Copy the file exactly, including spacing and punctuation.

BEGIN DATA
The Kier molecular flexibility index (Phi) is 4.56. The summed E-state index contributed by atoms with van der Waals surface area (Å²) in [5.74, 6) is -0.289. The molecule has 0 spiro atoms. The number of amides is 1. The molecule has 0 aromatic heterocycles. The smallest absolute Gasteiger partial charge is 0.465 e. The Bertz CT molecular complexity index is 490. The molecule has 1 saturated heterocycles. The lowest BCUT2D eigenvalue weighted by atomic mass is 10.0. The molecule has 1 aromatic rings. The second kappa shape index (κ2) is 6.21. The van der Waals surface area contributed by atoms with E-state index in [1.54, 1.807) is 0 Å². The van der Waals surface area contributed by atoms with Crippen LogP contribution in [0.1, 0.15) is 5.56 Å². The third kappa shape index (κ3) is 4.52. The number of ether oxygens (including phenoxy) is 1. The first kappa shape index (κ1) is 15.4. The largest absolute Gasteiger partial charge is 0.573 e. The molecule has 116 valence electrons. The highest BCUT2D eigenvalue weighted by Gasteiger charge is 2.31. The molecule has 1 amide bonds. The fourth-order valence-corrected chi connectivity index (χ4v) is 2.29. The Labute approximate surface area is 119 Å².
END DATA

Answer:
The Kier molecular flexibility index (Phi) is 4.56. The summed E-state index contributed by atoms with van der Waals surface area (Å²) in [5.74, 6) is -0.289. The molecule has 0 spiro atoms. The number of amides is 1. The molecule has 0 aromatic heterocycles. The smallest absolute Gasteiger partial charge is 0.465 e. The Bertz CT molecular complexity index is 490. The molecule has 1 saturated heterocycles. The lowest BCUT2D eigenvalue weighted by atomic mass is 10.0. The molecule has 1 aromatic rings. The second kappa shape index (κ2) is 6.21. The van der Waals surface area contributed by atoms with E-state index in [1.54, 1.807) is 0 Å². The van der Waals surface area contributed by atoms with Crippen LogP contribution in [0.1, 0.15) is 5.56 Å². The third kappa shape index (κ3) is 4.52. The number of ether oxygens (including phenoxy) is 1. The first kappa shape index (κ1) is 15.4. The largest absolute Gasteiger partial charge is 0.573 e. The molecule has 116 valence electrons. The highest BCUT2D eigenvalue weighted by Gasteiger charge is 2.31. The molecule has 1 amide bonds. The fourth-order valence-corrected chi connectivity index (χ4v) is 2.29. The Labute approximate surface area is 119 Å².